Based on a true story, Gimme Shelter shines a light on a grim world where the foster care system, homelessness, drug abuse, and teen pregnancy collide. Vanessa Hudgens stars as Apple, who finally flees her drug addict mother (Rosario Dawson) to reconnect with her Wall Street father (Brendan Fraser), only to fall back through the cracks again. Dealing with her history of abuse, drugs, and upbringing, we’re forced to consider what judgments we make about people based on what we stereotypically expect of them, without ever considering what our own privilege allows us.
Hudgens is fantastic. In the opening scene, she hacks off her long hair, symbolizing the change that is about to come. Throughout the film, she presents us with a figure of someone pushed into adulthood by the adults who abdicated their responsibility, but who is ultimately a child longing to explore a real life, not the poor hand she’s been dealt. Apple, who is based on the experiences of the young women in the real-world Several Sources Shelter, is multi-faceted, both wanting to change and stuck with the anger she’s cultivated to keep herself alive.
Anger isn’t the only thing that threatens to keep Apple “stuck.” Dawson’s mother-figure, June, reveals to Apple that Apple is her, dealing with teen pregnancy, isolation, and homelessness, but it’s not compassion: it’s the raw desire to hold Apple down because June was held down, too. Naturally, this isn’t just a homelessness issue, but a familial problem that occurs in many family systems, even churches. But it’s a sickness, a clinging, that Apple can’t break through without help.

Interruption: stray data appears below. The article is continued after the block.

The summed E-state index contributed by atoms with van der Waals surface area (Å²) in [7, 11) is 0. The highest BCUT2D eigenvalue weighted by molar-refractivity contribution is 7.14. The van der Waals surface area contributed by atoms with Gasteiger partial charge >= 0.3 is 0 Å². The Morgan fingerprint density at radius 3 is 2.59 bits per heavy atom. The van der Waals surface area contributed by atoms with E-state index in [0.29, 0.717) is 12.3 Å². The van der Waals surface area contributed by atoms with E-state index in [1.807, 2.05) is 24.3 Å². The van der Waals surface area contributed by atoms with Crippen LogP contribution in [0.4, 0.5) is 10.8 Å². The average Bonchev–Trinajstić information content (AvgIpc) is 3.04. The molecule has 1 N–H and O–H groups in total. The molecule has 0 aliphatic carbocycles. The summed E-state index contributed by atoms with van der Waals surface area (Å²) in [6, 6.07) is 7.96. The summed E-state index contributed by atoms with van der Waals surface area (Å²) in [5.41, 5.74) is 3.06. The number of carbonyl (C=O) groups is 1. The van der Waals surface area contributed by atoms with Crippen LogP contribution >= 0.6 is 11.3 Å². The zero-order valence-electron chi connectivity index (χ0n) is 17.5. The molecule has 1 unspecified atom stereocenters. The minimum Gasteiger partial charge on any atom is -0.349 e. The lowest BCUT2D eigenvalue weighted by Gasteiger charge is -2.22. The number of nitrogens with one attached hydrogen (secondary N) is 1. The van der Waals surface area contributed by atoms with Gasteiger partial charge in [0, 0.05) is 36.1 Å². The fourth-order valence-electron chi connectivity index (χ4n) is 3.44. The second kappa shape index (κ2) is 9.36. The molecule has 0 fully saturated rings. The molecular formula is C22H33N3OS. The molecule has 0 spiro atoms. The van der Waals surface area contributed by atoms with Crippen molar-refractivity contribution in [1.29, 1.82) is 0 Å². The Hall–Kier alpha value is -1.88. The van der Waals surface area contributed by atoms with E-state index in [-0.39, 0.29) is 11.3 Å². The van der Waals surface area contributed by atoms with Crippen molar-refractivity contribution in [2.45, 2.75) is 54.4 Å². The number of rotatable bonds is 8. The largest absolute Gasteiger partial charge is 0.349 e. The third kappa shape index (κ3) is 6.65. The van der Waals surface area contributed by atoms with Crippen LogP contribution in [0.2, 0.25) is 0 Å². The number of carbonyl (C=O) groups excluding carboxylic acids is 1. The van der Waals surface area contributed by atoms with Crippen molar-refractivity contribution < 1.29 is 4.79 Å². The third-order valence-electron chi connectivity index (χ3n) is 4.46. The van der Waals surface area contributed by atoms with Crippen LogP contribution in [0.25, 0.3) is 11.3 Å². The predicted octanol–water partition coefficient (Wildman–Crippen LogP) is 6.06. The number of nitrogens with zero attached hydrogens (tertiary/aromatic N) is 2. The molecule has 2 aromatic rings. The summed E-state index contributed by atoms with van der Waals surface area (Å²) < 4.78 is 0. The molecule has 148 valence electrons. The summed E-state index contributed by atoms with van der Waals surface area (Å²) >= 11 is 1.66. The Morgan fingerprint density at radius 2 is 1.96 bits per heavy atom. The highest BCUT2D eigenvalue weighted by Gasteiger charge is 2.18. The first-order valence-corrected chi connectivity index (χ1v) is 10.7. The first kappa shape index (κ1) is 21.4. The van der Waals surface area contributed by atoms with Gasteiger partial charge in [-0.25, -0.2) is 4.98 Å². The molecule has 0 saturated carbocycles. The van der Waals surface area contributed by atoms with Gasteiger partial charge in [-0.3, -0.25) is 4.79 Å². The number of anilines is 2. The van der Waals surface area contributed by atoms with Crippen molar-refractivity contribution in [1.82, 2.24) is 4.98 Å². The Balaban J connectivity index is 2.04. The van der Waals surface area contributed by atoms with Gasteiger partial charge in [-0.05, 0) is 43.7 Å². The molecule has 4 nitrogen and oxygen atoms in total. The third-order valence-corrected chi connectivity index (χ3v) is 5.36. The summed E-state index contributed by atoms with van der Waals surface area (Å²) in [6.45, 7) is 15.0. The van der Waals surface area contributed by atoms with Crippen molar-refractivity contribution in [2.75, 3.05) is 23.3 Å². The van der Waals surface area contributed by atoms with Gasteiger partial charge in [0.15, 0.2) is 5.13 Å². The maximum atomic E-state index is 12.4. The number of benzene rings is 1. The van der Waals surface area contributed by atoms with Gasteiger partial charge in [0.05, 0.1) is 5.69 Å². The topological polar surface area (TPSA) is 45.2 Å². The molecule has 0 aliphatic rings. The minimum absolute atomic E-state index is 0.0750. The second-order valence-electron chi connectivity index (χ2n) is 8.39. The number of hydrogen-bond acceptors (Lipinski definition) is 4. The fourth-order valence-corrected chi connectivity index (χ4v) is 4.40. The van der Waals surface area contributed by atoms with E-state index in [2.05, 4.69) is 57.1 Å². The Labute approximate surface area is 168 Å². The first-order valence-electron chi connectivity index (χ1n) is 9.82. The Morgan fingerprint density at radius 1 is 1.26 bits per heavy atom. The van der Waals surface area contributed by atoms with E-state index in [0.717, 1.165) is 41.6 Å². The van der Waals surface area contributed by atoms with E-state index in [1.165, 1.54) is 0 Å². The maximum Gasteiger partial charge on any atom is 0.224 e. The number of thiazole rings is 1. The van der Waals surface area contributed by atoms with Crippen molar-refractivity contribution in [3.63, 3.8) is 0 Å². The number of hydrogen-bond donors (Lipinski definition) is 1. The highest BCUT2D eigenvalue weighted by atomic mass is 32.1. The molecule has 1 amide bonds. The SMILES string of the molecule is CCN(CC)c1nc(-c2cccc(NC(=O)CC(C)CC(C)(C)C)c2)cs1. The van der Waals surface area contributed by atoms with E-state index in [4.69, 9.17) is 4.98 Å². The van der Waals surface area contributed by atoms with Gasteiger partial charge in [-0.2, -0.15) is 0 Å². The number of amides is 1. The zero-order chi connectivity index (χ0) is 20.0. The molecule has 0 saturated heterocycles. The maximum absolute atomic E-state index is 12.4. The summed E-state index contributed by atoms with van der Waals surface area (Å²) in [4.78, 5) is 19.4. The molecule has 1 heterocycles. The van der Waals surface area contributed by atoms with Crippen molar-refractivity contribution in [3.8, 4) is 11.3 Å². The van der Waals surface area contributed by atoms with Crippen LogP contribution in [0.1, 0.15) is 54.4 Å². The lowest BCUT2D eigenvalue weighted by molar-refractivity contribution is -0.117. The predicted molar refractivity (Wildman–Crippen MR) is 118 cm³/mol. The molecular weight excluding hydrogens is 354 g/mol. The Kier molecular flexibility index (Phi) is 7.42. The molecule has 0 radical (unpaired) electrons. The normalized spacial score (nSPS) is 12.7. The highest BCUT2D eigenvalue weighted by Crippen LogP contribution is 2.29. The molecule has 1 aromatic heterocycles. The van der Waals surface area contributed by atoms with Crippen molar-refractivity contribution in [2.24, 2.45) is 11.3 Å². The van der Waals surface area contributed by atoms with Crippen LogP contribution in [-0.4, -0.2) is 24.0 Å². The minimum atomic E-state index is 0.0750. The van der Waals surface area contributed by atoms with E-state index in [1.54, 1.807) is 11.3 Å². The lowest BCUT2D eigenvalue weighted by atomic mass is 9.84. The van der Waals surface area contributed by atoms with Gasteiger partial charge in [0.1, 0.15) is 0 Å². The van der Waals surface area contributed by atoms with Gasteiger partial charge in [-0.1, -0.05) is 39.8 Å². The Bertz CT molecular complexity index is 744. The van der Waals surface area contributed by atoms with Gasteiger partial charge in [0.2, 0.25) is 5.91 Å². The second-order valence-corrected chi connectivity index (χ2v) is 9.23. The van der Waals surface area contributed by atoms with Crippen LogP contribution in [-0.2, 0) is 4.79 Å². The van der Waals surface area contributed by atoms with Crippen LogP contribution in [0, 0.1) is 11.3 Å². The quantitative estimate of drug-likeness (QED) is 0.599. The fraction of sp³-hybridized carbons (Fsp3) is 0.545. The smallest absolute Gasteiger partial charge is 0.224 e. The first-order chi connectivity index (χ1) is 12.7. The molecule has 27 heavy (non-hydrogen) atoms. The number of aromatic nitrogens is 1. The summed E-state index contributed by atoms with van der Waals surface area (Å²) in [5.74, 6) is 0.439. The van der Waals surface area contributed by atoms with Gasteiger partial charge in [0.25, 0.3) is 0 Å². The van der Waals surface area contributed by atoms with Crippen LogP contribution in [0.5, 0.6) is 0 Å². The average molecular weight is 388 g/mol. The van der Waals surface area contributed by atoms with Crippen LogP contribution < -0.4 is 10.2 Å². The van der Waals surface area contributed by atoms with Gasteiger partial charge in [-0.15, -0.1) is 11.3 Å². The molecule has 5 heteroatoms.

Enter Father McCarthy (James Earl Jones) who accepts Apple’s anger, but tells her that God has a plan for her, even in the midst of her rejection of God (Jeremiah 29:11 gets some play here). But it’s the shelter, run by real-life homeless woman-turned-savior of the homeless, Kathy DiFiore, that puts Apple in a position to actually land safely, reset her perspective, and relaunch. Not all of the women in the shelter want what
“All of us like sheep have gone astray,” quotes McCarthy at one point (Isaiah 53:6) to Apple. It’s his attempt to comfort Apple, that she didn’t cause what has happened to her, that there is hope. But it’s also a reminder to us that we have gone astray, too. We can’t judge Apple or any of these women or June if we’re going to recognize that we’ve made poor decisions and had others hurt us (which we have to deal with, too) and that we can’t break ourselves out of those habits on our own. The greatest delusions that we can see here are that a) we don’t have any struggles or that b) when we do struggle, we can save ourselves.
Ultimately, the storyline for Apple changes when she chooses to let go of the anger, the expectation that she can’t trust anyone, to find hope in the midst of real community. I believe that church at its finest operates like recovery, like Alcoholics Anonymous, when we acknowledge that there is a power greater than ourselves and that without help, we will perpetually be ’stuck.’ Apple is able to break the cycle that she’s fallen into, that she could’ve perpetuated, started by her biological parents and her own pregnancy, of broken families and broken hearts. She breaks through because she is seen for the first time, by McCarthy, by DiFiore, and in the process, she begins to see that she is seen by God. She stops “dancing with her demons,” and looking for a new place, a new life, to call her own.
Yes, this is a true story, and yes, Hudgens is movie star material. But Ron Krauss’ work in exploring the lives of these women has allowed him to write and direct a movie that speaks to their experience and the transformative power of real-world family, not trite or saccharine, in the lives of broken down, busted up people who don’t think they have hope. Given my experience in college working in a shelter for homeless women and their children, this story is the real deal and the cast nailed it.
See this movie. Get involved. Make a difference.
“See you suddenly.”
Also published on Hollywood Jesus.